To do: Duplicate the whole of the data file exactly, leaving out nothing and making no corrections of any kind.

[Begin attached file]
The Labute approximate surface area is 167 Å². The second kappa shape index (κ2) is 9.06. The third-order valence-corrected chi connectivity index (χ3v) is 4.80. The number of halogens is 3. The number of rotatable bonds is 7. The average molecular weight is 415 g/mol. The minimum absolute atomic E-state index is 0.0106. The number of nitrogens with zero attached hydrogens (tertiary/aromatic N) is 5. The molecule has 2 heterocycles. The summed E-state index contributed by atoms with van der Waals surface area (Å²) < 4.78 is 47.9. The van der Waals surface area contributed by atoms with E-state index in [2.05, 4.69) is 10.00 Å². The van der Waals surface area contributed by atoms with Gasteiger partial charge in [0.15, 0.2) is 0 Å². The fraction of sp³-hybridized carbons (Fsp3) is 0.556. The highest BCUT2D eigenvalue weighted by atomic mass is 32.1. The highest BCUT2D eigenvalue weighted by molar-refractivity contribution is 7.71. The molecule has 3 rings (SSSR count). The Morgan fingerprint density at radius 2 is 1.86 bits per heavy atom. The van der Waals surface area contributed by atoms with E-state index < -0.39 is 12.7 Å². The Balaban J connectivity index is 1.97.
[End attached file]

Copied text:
The Labute approximate surface area is 167 Å². The second kappa shape index (κ2) is 9.06. The third-order valence-corrected chi connectivity index (χ3v) is 4.80. The number of halogens is 3. The number of rotatable bonds is 7. The average molecular weight is 415 g/mol. The minimum absolute atomic E-state index is 0.0106. The number of nitrogens with zero attached hydrogens (tertiary/aromatic N) is 5. The molecule has 2 heterocycles. The summed E-state index contributed by atoms with van der Waals surface area (Å²) < 4.78 is 47.9. The van der Waals surface area contributed by atoms with E-state index in [2.05, 4.69) is 10.00 Å². The van der Waals surface area contributed by atoms with Gasteiger partial charge in [0.15, 0.2) is 0 Å². The fraction of sp³-hybridized carbons (Fsp3) is 0.556. The highest BCUT2D eigenvalue weighted by atomic mass is 32.1. The highest BCUT2D eigenvalue weighted by molar-refractivity contribution is 7.71. The molecule has 3 rings (SSSR count). The Morgan fingerprint density at radius 2 is 1.86 bits per heavy atom. The van der Waals surface area contributed by atoms with E-state index < -0.39 is 12.7 Å². The Balaban J connectivity index is 1.97.